Do you wonder what racquets tennis professionals use? It is rarely the racquets they advertise but something called pro stock racquets with a paint job of the latest commercial racquet model. This post will help you get insight into what racquets the tennis pros really use.
The tennis racquet industry needs to sell racquets to survive and the best way to sell a racquet is for a popular and successful player to endorse and market it. But since most tennis pros are meticulous about their gear and the tennis racquet is so important, they wouldn’t want to change racquets willy nilly. Instead they use the racquet model they’re used to, usually customized to their specs and the company paints it as a new model and the player “endorses” this line of racquets. The racquet they really use under the so called paint job is usually referred to as a pro stock tennis racquet.
Sometimes it’s pretty close to what they’re actually using. For example, Rafael Nadal plays the first edition of the Babolat Aero Pro Drive, but has always been endorsing the latest Aero Pro or Pure Aero line of tennis racquets from Babolat – right now that is the Babolat Pure Aero. They are quite similar however so it doesn’t feel like a complete deception. It’s similar with Nick Kyrgios who is using the Yonex Xi 98, but is endorsing the latest model Yonex Ezone 98.
But then we have a guy like Andy Murray who is playing with a very flexible 20-year-old tennis racquet (with a string pattern that was never available to the public – the 16×19 version of the HEAD Pro Tour 630 is called PT57A in pro stock lingo) and has a true racquet face of 95 sq inches while he’s been endorsing the Head Radical line of tennis racquets in its countless different iterations.
Same goes for Novak Djokovic who has been endorsing a 100 sq inch racquet with the HEAD Speed line, but is using a 95 sq inch model based on an old racquet with the HEAD pro stock code PT113B. You can’t buy Novak Djokovic’s real racquet in stores, but that’s not saying that the racquet he endorses, the Head Graphene XT Touch Speed Pro is a bad racquet.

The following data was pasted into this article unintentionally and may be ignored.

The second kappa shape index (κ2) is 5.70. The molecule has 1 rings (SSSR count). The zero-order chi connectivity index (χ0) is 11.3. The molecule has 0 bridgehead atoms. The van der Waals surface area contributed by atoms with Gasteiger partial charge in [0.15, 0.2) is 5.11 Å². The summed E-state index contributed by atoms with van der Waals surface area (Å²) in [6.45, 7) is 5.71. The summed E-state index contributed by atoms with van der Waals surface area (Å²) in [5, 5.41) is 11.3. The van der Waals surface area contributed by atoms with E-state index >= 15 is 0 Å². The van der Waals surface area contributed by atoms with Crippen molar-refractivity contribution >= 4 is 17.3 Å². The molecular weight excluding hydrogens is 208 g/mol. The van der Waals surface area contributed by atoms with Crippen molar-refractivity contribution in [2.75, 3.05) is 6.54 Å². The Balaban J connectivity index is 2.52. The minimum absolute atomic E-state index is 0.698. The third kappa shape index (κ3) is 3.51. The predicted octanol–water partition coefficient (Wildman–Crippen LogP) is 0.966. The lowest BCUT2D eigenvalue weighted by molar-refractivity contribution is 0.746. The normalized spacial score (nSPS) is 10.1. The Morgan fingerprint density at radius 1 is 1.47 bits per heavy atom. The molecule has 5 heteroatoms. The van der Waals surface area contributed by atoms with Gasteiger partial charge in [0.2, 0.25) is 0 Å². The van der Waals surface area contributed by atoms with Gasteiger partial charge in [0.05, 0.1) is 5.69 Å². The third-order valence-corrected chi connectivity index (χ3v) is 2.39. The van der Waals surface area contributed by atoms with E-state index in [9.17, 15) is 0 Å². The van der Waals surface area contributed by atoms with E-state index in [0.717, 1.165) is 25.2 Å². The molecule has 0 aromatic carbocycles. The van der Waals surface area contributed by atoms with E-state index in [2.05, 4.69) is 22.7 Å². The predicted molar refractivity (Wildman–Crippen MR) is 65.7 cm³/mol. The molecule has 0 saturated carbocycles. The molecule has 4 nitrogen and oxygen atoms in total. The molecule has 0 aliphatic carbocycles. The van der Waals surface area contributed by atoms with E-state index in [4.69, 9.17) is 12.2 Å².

So this is just the name of the game. Most recreational players will do fine with a good retail tennis racquet and need not worry about buying a pro stock racquet unless they really, really want to. And if you’re not happy with your current racquet setup or haven’t found one with the specs you like, remember that you can always customise the racquet to your liking.
I’ve written a good number of posts on what the ATP professionals really use and here is the list so far – please let me know if there is a player missing here and I’ll try to find out what he uses. I’ve also reviewed a lot of retail racquets and you can find a decent overview on this page and if you want to buy a new racquet – you’ll find a few decent guides here:
Racquet buying guides
Here is a great racquet buying guide to get you started.
What tennis racquet should I buy?
Top tennis racquets to buy right now
The Gear of the Year 2017
The Gear of the Year 2016
Tennis racquets for juniors
Tennis racquets for kids
ATP Professionals and their tennis racquets
Juan Martin Del Potro
Pablo Carrena Busta
Victor Estrella Burgos